Thursday, May 25, 2006

Teen Expectations - RM column April 27

THE Young Wan and I had cause to laugh recently following a post made by another blogger Irish Typepad on what a young person should be able to do by particular ages.

For example by the age of 7 a child should, in theory, be able to make their own sandwich, sounds fair enough but considering what the Young Wan makes at 14, I can imagine it being not the most appetising.

Though I should explain the Young Wan’s sandwich making has more to do with the fact that she doesn’t want to make the sandwich in the first place because she believes mine are nicer. I am probably being played like the largest violin with that and the bad sandwich making has more to do with laziness more than anything else.

Other gems include changing a bed by 10 (what happens when they are 14 and seemingly incapable of ever making a bed), or cook a meal by 13 (the Young Wan’s reaction to that suggestion was ‘I couldn’t cook a meal to save my life’) or sew a button by the age of 14.

As I have said any inability or reluctance to accomplish these milestones have more to do with laziness than competence.

The Young Wan will step over stuff in her doorway and it has become a leisure pursuit for me to watch and count to see how long these items remain. And I can tell you they never bother her at all, just me. But I know that is typical for most teens.

We just do too much for them. Even at times I think I expect too much, and then I realise that is a Mummy-guilt thing more than anything else. I had jobs to do growing up and so does she.

And while I am laughing at this, I should be laughing at myself, because as the mother I have somehow unwittingly allowed this to happen.

I always thought that I have given her chores, given her responsibility for things within the house that I was living by this mantra.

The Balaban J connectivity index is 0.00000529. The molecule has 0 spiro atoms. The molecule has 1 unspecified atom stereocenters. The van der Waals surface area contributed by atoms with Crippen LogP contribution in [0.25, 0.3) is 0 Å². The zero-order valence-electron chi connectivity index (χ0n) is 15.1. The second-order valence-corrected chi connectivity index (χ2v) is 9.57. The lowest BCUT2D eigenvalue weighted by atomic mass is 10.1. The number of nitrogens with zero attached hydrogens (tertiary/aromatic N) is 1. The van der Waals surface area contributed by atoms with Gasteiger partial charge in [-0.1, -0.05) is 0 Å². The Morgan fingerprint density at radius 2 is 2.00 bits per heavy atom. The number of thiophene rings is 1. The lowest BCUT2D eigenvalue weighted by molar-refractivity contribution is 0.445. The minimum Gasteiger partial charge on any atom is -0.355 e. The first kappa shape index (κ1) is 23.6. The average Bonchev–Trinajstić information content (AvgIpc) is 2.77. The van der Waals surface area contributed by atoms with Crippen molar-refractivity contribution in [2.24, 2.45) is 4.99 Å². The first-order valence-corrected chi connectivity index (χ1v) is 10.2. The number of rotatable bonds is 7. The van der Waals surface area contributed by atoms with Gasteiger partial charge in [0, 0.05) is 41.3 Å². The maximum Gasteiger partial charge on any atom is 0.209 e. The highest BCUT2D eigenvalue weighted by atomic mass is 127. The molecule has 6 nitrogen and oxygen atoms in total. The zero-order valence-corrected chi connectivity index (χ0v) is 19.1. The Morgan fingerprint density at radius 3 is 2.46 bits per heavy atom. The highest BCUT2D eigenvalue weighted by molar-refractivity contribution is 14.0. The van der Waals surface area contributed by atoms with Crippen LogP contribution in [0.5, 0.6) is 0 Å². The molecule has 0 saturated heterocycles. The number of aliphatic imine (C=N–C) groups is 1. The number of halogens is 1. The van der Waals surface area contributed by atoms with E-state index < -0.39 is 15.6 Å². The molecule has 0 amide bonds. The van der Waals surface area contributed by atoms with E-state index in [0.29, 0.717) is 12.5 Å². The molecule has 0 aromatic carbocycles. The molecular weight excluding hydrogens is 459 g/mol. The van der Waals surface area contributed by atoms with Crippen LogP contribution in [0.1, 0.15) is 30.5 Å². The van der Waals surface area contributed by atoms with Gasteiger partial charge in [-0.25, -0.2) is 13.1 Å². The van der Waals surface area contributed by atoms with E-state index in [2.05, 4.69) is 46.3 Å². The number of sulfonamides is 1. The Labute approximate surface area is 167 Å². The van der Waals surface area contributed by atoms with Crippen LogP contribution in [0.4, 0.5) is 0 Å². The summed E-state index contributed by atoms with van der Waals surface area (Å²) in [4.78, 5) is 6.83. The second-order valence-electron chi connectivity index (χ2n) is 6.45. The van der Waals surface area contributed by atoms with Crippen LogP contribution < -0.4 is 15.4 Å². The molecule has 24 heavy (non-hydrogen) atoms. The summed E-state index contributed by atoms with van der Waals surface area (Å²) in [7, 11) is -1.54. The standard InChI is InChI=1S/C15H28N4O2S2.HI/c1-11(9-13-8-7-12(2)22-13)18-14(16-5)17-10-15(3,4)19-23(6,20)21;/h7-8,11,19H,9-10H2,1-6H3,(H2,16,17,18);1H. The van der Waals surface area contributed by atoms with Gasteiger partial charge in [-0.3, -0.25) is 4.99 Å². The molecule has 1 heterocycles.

But we have slipped somewhere because right now I seem to be picking up after her more than ever. And it is driving me nuts.

Most stuff done by the Young Wan around our home is prompted. I have insisted on weekends that if she is up and about and there are dishes to be put away or done be put away or done before I get up.

At the moment we are about five times out of ten likely to see that.

But she does pull her weight in other ways, probably because they suit her but that is kinda okay as long as the other stuff gets done too.

She is a fantastic and second to none gopher, you know gopher this, gopher for that. And she also does the laundry, though that’s becoming sketchy at the moment.

We have to use a launderette living in one of Dublin flatland’s areas and after discovering during one expedition to the wash clothes that the Young Wan had provided skant offerings I sent her down the next day so she would have a fresh uniform going to school.

Since then it has become her job every weekend. She knows or should know about what to dry and not to dry and she should certainly remember to bring what hasn’t been dried back home.

Yet a significant proportion of what I wear was left in the launderette over the Bank holiday weekend.

My first basic mistake was thinking that if this was her job she would realise what it entails, how dumping clothes into the laundry because she cannot be bothered to put them away is needless work and how leaving clean clothes lying all over a messy floor just adds to an already heavy load.

Did she hell. What she has discovered is that a normal two-hour job in the launderette can be stretched to three, three and a half hours, with the extra time spent hanging about with her pals.

So there’s a lot of things the Young Wan can do and a lot that leaves much to be desired, a bit like the rest of us eh?

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